Manchester United hosted Leeds United at Old Trafford in the first of two games to be played within the space of a week between the two old rivals.
With various players ruled out with injuries and Casemiro suspended after being red-carded in the win against Crystal Palace, Ten Hag faced a selection dilemma.
The United boss started Fred and Marcel Sabitzer in the pivot with Bruno Fernandes ahead of them.
With Antony not available, Ten Hag turned to Alejandro Garnacho to start on the left with Marcus Rashford shifted to the right of attack.
Wout Weghorst led the line.
Here are three things we learned from Manchester United’s 2-2 draw with Leeds United.
Casemiro’s absence proves why he is United’s most important player
There was a lot of speculation heading into the game as to how Ten Hag and the team would fair without the expertise of Casemiro.
If there was doubting Casemiro’s importance and vital nature in the team, the game against Leeds proved why he is a vital cog in Ten Hag’s machine.
In the opening 45 minutes, the Red Devils failed to establish any semblance of control that has highlighted their displays under Ten Hag.
The match was extremely open-ended with both teams catching the other in dangerous transition moments.
The midfield trio of Fred, Sabitzer and Fernandes was easily penetrated and Leeds’ players barely had to break a sweat to break deep into United territory and wreak havoc on the back four.
The erratic and chaotic nature of the game especially in the first half meant that Dalot and Luke Shaw were limited in their forward ventures.
Fernandes also had to play extremely deep so as to help out defensively – something the playmaker has not had to do whenever Casemiro is on the pitch.
The defence lacked an out-ball that Casemiro provides, which greatly aided Leeds in their efforts to peg the Red Devils back. In fact, Leeds’s opening goal came through Dalot lacking a sufficient outlet.
The Portuguese passed it to an under-pressure Fernandes who was easily dispossessed. Gnonto was allowed to cut in unopposed before beating David de Gea on his near post with a brilliant finish.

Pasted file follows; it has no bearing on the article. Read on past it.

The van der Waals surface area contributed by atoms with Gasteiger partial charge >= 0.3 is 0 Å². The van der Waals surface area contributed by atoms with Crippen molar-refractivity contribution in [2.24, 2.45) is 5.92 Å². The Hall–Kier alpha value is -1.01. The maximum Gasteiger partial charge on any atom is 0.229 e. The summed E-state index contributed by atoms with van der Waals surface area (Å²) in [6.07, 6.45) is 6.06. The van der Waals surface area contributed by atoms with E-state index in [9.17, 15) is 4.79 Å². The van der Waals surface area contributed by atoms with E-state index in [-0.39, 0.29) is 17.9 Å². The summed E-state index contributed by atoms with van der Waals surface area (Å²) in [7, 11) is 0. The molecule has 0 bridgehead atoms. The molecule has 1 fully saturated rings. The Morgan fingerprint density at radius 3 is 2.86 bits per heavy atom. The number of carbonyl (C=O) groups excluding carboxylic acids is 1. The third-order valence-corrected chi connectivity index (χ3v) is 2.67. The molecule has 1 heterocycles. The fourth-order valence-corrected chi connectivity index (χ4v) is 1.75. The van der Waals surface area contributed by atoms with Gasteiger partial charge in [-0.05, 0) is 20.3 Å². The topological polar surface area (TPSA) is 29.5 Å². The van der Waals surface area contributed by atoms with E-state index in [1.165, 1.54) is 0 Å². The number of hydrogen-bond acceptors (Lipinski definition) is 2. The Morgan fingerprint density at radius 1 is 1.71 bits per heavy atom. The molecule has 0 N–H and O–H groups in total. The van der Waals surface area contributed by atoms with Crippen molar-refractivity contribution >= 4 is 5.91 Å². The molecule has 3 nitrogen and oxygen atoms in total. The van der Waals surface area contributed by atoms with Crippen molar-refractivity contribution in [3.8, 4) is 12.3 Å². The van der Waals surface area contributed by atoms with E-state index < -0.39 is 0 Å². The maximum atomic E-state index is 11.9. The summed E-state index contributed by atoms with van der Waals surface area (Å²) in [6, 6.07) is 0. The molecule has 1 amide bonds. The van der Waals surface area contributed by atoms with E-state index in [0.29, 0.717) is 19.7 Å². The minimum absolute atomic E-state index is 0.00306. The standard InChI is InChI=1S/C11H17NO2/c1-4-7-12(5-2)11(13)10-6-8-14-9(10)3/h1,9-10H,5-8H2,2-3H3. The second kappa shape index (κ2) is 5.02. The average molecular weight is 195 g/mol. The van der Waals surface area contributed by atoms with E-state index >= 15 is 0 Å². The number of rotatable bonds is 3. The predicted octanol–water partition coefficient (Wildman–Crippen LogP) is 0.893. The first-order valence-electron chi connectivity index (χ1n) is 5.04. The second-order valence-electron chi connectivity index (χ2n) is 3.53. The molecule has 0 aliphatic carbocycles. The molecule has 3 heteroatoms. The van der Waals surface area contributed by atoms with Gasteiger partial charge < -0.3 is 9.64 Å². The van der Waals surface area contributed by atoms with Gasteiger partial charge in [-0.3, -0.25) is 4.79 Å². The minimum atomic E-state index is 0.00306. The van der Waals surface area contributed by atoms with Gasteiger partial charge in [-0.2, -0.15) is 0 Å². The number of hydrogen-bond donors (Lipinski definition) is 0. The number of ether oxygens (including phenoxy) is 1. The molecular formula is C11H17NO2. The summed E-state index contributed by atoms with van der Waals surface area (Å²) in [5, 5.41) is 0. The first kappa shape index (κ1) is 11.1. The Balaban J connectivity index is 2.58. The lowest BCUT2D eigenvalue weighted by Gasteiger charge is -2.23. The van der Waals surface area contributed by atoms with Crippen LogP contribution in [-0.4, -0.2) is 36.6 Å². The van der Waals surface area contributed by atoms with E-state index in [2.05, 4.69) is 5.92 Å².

Leeds’s second goal also came from United being unable to clear their lines and easily giving the ball away in midfield.
The physicality, grit and aggression that Casemiro usually brings in the middle of the park were missing and United suffered for it.
Weghorst and Garnacho extremely poor
United’s attackers were extremely below par against Leeds.
Weghorst barely had any impact and was non-influential in proceedings. He was missing in action and failed to register any meaningful contributions during the time he was on the pitch.
Weghorst was barely noticeable and it’s no wonder he was replaced just shy of the hour mark.
Equally poor was Garnacho. The Argentine seemed to be off-sync with the rest of his teammates as evidenced by the number of times he gave the ball away.
Most of United’s advances seemed to break down with the 19-year-old who was also paltry in the execution of his defensive responsibilities.
Garnacho also lacked a clinical edge in front of goal and missed at least two clear-cut opportunities that would have given United an avenue back into the game.
Like Weghorst, Garnacho was also taken off and it’s upon the pair being substituted for Facundo Pellistri and Jadon Sancho that the team became more fluid and threatening.
Sancho and Pellistri the difference
Sancho and Pellistri’s introduction sparked United’s sensational fightback.
Sancho and Pellistri were placed on the left and right flanks respectively and had an instant impact.
A determined and brilliant piece of play from Pellistri on the right side ensured the ball was handed over to Dalot. Dalot delivered a sublime cross inside the box to find Rashford who rose highest to head the ball into the back of the net.
Just eight minutes later, fine work from Sancho inside the Leeds box saw the attacker produce a great finish to bring United level.
Beyond the goal, Sancho did well and constantly took on his man whenever the chance arose, as did Pellistri. That United grabbed a point is largely down to the two substitutes.